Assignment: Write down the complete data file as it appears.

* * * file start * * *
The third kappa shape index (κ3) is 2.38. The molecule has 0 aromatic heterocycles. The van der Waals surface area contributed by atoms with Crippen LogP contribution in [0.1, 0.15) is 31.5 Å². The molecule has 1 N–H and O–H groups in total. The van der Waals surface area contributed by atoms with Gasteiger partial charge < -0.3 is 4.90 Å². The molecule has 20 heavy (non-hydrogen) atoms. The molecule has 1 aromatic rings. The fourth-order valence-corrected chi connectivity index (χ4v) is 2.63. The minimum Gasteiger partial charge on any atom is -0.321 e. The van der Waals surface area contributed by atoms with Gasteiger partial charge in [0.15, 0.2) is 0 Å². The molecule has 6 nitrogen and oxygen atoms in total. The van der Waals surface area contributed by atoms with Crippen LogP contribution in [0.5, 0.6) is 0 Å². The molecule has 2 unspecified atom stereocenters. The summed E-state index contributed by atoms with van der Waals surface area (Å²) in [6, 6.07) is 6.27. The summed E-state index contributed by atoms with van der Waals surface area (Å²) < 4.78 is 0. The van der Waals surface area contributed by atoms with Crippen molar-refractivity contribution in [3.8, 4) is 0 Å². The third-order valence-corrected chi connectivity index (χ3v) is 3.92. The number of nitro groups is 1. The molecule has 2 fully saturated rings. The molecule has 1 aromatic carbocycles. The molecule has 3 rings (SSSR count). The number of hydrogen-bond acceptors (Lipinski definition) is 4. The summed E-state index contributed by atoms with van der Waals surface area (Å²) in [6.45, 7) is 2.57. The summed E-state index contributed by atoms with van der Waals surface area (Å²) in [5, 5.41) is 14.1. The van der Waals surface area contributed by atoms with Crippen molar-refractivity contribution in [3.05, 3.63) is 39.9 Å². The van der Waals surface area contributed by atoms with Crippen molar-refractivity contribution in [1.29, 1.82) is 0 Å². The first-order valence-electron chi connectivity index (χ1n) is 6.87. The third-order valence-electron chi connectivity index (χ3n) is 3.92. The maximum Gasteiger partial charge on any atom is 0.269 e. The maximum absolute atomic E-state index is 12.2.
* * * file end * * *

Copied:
The third kappa shape index (κ3) is 2.38. The molecule has 0 aromatic heterocycles. The van der Waals surface area contributed by atoms with Crippen LogP contribution in [0.1, 0.15) is 31.5 Å². The molecule has 1 N–H and O–H groups in total. The van der Waals surface area contributed by atoms with Gasteiger partial charge < -0.3 is 4.90 Å². The molecule has 20 heavy (non-hydrogen) atoms. The molecule has 1 aromatic rings. The fourth-order valence-corrected chi connectivity index (χ4v) is 2.63. The minimum Gasteiger partial charge on any atom is -0.321 e. The van der Waals surface area contributed by atoms with Gasteiger partial charge in [0.15, 0.2) is 0 Å². The molecule has 6 nitrogen and oxygen atoms in total. The van der Waals surface area contributed by atoms with Crippen LogP contribution in [0.5, 0.6) is 0 Å². The molecule has 2 unspecified atom stereocenters. The summed E-state index contributed by atoms with van der Waals surface area (Å²) in [6, 6.07) is 6.27. The summed E-state index contributed by atoms with van der Waals surface area (Å²) < 4.78 is 0. The van der Waals surface area contributed by atoms with Crippen molar-refractivity contribution in [3.8, 4) is 0 Å². The third-order valence-corrected chi connectivity index (χ3v) is 3.92. The number of nitro groups is 1. The molecule has 2 fully saturated rings. The molecule has 1 aromatic carbocycles. The molecule has 3 rings (SSSR count). The number of hydrogen-bond acceptors (Lipinski definition) is 4. The summed E-state index contributed by atoms with van der Waals surface area (Å²) in [6.45, 7) is 2.57. The summed E-state index contributed by atoms with van der Waals surface area (Å²) in [5, 5.41) is 14.1. The van der Waals surface area contributed by atoms with Crippen molar-refractivity contribution in [3.05, 3.63) is 39.9 Å². The van der Waals surface area contributed by atoms with Crippen molar-refractivity contribution in [1.29, 1.82) is 0 Å². The first-order valence-electron chi connectivity index (χ1n) is 6.87. The third-order valence-electron chi connectivity index (χ3n) is 3.92. The maximum Gasteiger partial charge on any atom is 0.269 e. The maximum absolute atomic E-state index is 12.2.